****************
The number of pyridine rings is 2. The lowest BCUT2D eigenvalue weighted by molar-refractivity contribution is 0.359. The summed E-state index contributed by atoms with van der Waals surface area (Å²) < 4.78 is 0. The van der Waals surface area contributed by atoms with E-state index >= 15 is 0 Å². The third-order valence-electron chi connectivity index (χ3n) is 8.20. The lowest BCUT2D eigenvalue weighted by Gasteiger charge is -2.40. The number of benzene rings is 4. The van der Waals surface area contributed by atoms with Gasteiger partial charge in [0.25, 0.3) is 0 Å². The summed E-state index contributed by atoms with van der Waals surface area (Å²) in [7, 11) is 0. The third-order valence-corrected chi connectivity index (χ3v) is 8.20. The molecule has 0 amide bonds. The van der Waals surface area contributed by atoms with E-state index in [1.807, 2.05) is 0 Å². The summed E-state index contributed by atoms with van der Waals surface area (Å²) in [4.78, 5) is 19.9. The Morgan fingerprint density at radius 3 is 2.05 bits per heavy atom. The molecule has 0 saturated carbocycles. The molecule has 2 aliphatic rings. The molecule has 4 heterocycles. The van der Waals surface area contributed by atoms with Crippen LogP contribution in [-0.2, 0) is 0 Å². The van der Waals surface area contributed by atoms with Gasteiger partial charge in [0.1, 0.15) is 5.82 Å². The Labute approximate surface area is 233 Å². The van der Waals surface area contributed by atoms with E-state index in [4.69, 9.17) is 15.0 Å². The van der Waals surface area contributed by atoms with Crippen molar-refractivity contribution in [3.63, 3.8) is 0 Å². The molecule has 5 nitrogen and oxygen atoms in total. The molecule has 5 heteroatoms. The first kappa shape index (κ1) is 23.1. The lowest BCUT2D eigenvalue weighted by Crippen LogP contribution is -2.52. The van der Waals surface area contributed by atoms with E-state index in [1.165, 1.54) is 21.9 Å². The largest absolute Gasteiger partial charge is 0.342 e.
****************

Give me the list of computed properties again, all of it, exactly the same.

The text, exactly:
The number of pyridine rings is 2. The lowest BCUT2D eigenvalue weighted by molar-refractivity contribution is 0.359. The summed E-state index contributed by atoms with van der Waals surface area (Å²) < 4.78 is 0. The van der Waals surface area contributed by atoms with E-state index >= 15 is 0 Å². The third-order valence-electron chi connectivity index (χ3n) is 8.20. The lowest BCUT2D eigenvalue weighted by Gasteiger charge is -2.40. The number of benzene rings is 4. The van der Waals surface area contributed by atoms with Gasteiger partial charge in [0.25, 0.3) is 0 Å². The summed E-state index contributed by atoms with van der Waals surface area (Å²) in [7, 11) is 0. The third-order valence-corrected chi connectivity index (χ3v) is 8.20. The molecule has 0 amide bonds. The van der Waals surface area contributed by atoms with E-state index in [1.807, 2.05) is 0 Å². The summed E-state index contributed by atoms with van der Waals surface area (Å²) in [4.78, 5) is 19.9. The Morgan fingerprint density at radius 3 is 2.05 bits per heavy atom. The molecule has 0 saturated carbocycles. The molecule has 2 aliphatic rings. The molecule has 4 heterocycles. The van der Waals surface area contributed by atoms with Crippen LogP contribution in [-0.2, 0) is 0 Å². The van der Waals surface area contributed by atoms with Gasteiger partial charge in [0.1, 0.15) is 5.82 Å². The Labute approximate surface area is 233 Å². The van der Waals surface area contributed by atoms with E-state index in [4.69, 9.17) is 15.0 Å². The van der Waals surface area contributed by atoms with Crippen molar-refractivity contribution in [3.63, 3.8) is 0 Å². The molecule has 5 nitrogen and oxygen atoms in total. The molecule has 5 heteroatoms. The first kappa shape index (κ1) is 23.1. The lowest BCUT2D eigenvalue weighted by Crippen LogP contribution is -2.52. The van der Waals surface area contributed by atoms with E-state index in [1.165, 1.54) is 21.9 Å². The largest absolute Gasteiger partial charge is 0.342 e.